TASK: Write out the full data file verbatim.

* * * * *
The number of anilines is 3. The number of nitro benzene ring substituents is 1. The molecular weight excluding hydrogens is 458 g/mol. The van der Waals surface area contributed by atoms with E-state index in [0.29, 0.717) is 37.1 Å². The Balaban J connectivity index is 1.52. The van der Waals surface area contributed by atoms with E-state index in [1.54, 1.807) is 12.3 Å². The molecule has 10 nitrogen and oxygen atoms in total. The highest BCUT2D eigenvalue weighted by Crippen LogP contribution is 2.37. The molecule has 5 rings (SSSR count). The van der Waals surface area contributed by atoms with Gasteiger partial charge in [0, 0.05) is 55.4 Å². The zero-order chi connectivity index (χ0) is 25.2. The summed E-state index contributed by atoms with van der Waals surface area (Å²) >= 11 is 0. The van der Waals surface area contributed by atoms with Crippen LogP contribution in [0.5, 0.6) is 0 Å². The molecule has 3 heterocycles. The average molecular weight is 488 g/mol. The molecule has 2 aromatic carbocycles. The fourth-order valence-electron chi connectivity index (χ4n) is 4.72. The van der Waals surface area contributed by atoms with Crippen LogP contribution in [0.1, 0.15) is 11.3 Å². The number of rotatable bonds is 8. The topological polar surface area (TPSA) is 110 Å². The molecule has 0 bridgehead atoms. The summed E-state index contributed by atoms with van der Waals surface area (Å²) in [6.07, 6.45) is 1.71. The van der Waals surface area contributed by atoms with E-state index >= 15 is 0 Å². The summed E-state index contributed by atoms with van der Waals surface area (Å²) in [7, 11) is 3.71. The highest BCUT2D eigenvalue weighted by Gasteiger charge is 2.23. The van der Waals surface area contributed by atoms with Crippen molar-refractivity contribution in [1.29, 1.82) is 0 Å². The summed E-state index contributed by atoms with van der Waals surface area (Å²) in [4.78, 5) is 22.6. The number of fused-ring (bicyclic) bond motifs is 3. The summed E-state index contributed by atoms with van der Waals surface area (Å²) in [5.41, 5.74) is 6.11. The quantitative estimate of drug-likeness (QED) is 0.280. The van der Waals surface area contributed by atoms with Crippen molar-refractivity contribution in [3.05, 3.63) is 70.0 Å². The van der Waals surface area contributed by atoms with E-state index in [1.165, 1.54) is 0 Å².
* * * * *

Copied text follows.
The number of anilines is 3. The number of nitro benzene ring substituents is 1. The molecular weight excluding hydrogens is 458 g/mol. The van der Waals surface area contributed by atoms with E-state index in [0.29, 0.717) is 37.1 Å². The Balaban J connectivity index is 1.52. The van der Waals surface area contributed by atoms with E-state index in [1.54, 1.807) is 12.3 Å². The molecule has 10 nitrogen and oxygen atoms in total. The highest BCUT2D eigenvalue weighted by Crippen LogP contribution is 2.37. The molecule has 5 rings (SSSR count). The van der Waals surface area contributed by atoms with Gasteiger partial charge in [0, 0.05) is 55.4 Å². The zero-order chi connectivity index (χ0) is 25.2. The summed E-state index contributed by atoms with van der Waals surface area (Å²) >= 11 is 0. The van der Waals surface area contributed by atoms with Crippen LogP contribution in [0.5, 0.6) is 0 Å². The molecule has 3 heterocycles. The average molecular weight is 488 g/mol. The molecule has 2 aromatic carbocycles. The fourth-order valence-electron chi connectivity index (χ4n) is 4.72. The van der Waals surface area contributed by atoms with Crippen LogP contribution in [0.1, 0.15) is 11.3 Å². The number of rotatable bonds is 8. The topological polar surface area (TPSA) is 110 Å². The molecule has 0 bridgehead atoms. The summed E-state index contributed by atoms with van der Waals surface area (Å²) in [6.07, 6.45) is 1.71. The van der Waals surface area contributed by atoms with E-state index >= 15 is 0 Å². The summed E-state index contributed by atoms with van der Waals surface area (Å²) in [7, 11) is 3.71. The highest BCUT2D eigenvalue weighted by Gasteiger charge is 2.23. The van der Waals surface area contributed by atoms with Crippen molar-refractivity contribution in [1.29, 1.82) is 0 Å². The summed E-state index contributed by atoms with van der Waals surface area (Å²) in [4.78, 5) is 22.6. The number of fused-ring (bicyclic) bond motifs is 3. The summed E-state index contributed by atoms with van der Waals surface area (Å²) in [5.41, 5.74) is 6.11. The quantitative estimate of drug-likeness (QED) is 0.280. The van der Waals surface area contributed by atoms with Crippen molar-refractivity contribution in [3.05, 3.63) is 70.0 Å². The van der Waals surface area contributed by atoms with E-state index in [1.165, 1.54) is 0 Å².